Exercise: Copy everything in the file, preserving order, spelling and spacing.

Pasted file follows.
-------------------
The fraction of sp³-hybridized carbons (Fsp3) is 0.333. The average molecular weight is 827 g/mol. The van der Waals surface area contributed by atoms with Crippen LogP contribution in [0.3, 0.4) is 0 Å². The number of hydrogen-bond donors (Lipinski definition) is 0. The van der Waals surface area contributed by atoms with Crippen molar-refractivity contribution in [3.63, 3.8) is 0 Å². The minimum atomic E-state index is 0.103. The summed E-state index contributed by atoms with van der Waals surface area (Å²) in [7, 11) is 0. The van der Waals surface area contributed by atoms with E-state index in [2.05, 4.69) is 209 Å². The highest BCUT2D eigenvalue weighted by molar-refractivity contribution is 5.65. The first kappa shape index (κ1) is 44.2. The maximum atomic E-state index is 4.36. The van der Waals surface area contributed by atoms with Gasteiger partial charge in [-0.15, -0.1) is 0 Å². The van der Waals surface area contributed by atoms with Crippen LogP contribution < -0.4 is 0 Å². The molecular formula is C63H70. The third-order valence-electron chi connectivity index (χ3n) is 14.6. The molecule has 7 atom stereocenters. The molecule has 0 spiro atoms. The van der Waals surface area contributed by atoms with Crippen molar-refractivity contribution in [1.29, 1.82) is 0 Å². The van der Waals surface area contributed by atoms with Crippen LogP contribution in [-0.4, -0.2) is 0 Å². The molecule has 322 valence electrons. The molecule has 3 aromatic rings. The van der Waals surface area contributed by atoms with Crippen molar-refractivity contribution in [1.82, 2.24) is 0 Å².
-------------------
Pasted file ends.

The fraction of sp³-hybridized carbons (Fsp3) is 0.333. The average molecular weight is 827 g/mol. The van der Waals surface area contributed by atoms with Crippen LogP contribution in [0.3, 0.4) is 0 Å². The number of hydrogen-bond donors (Lipinski definition) is 0. The van der Waals surface area contributed by atoms with Crippen molar-refractivity contribution in [3.63, 3.8) is 0 Å². The minimum atomic E-state index is 0.103. The summed E-state index contributed by atoms with van der Waals surface area (Å²) in [7, 11) is 0. The van der Waals surface area contributed by atoms with E-state index in [2.05, 4.69) is 209 Å². The highest BCUT2D eigenvalue weighted by molar-refractivity contribution is 5.65. The first kappa shape index (κ1) is 44.2. The maximum atomic E-state index is 4.36. The van der Waals surface area contributed by atoms with Gasteiger partial charge in [-0.15, -0.1) is 0 Å². The van der Waals surface area contributed by atoms with Crippen LogP contribution < -0.4 is 0 Å². The molecular formula is C63H70. The third-order valence-electron chi connectivity index (χ3n) is 14.6. The molecule has 7 atom stereocenters. The molecule has 0 spiro atoms. The van der Waals surface area contributed by atoms with Crippen molar-refractivity contribution in [1.29, 1.82) is 0 Å². The van der Waals surface area contributed by atoms with Crippen LogP contribution in [-0.4, -0.2) is 0 Å². The molecule has 322 valence electrons. The molecule has 3 aromatic rings. The van der Waals surface area contributed by atoms with Crippen molar-refractivity contribution in [1.82, 2.24) is 0 Å².